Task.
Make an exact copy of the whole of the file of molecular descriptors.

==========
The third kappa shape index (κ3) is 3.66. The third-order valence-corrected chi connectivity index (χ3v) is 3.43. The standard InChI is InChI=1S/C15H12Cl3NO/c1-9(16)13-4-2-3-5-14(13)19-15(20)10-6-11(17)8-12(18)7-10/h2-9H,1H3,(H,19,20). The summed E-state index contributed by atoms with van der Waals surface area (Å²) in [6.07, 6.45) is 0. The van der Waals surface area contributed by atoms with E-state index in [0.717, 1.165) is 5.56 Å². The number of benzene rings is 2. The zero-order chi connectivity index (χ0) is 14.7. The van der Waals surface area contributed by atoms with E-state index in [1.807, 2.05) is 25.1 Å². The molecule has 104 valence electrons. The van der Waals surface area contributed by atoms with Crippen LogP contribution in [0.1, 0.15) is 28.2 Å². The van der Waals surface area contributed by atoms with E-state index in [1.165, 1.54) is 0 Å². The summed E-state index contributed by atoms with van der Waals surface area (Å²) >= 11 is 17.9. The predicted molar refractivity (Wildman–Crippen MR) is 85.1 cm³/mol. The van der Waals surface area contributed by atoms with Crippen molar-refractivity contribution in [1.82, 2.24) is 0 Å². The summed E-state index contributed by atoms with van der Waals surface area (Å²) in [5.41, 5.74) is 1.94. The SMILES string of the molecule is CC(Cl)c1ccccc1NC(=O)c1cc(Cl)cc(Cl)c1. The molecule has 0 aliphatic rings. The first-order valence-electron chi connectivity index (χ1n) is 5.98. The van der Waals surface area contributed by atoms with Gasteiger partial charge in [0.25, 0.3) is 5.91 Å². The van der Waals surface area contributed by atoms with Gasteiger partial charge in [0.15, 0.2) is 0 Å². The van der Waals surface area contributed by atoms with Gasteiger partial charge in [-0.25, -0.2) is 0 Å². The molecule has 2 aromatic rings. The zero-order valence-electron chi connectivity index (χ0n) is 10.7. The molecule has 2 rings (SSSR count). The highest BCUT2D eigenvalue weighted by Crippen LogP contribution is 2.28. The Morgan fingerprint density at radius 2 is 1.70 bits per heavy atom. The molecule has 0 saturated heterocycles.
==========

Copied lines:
The third kappa shape index (κ3) is 3.66. The third-order valence-corrected chi connectivity index (χ3v) is 3.43. The standard InChI is InChI=1S/C15H12Cl3NO/c1-9(16)13-4-2-3-5-14(13)19-15(20)10-6-11(17)8-12(18)7-10/h2-9H,1H3,(H,19,20). The summed E-state index contributed by atoms with van der Waals surface area (Å²) in [6.07, 6.45) is 0. The van der Waals surface area contributed by atoms with E-state index in [0.717, 1.165) is 5.56 Å². The number of benzene rings is 2. The zero-order chi connectivity index (χ0) is 14.7. The van der Waals surface area contributed by atoms with E-state index in [1.807, 2.05) is 25.1 Å². The molecule has 104 valence electrons. The van der Waals surface area contributed by atoms with Crippen LogP contribution in [0.1, 0.15) is 28.2 Å². The van der Waals surface area contributed by atoms with E-state index in [1.165, 1.54) is 0 Å². The summed E-state index contributed by atoms with van der Waals surface area (Å²) >= 11 is 17.9. The predicted molar refractivity (Wildman–Crippen MR) is 85.1 cm³/mol. The van der Waals surface area contributed by atoms with Crippen molar-refractivity contribution in [1.82, 2.24) is 0 Å². The summed E-state index contributed by atoms with van der Waals surface area (Å²) in [5.41, 5.74) is 1.94. The SMILES string of the molecule is CC(Cl)c1ccccc1NC(=O)c1cc(Cl)cc(Cl)c1. The molecule has 0 aliphatic rings. The first-order valence-electron chi connectivity index (χ1n) is 5.98. The van der Waals surface area contributed by atoms with Gasteiger partial charge in [0.25, 0.3) is 5.91 Å². The van der Waals surface area contributed by atoms with Gasteiger partial charge in [0.15, 0.2) is 0 Å². The van der Waals surface area contributed by atoms with Gasteiger partial charge in [-0.25, -0.2) is 0 Å². The molecule has 2 aromatic rings. The zero-order valence-electron chi connectivity index (χ0n) is 10.7. The molecule has 2 rings (SSSR count). The highest BCUT2D eigenvalue weighted by Crippen LogP contribution is 2.28. The Morgan fingerprint density at radius 2 is 1.70 bits per heavy atom. The molecule has 0 saturated heterocycles.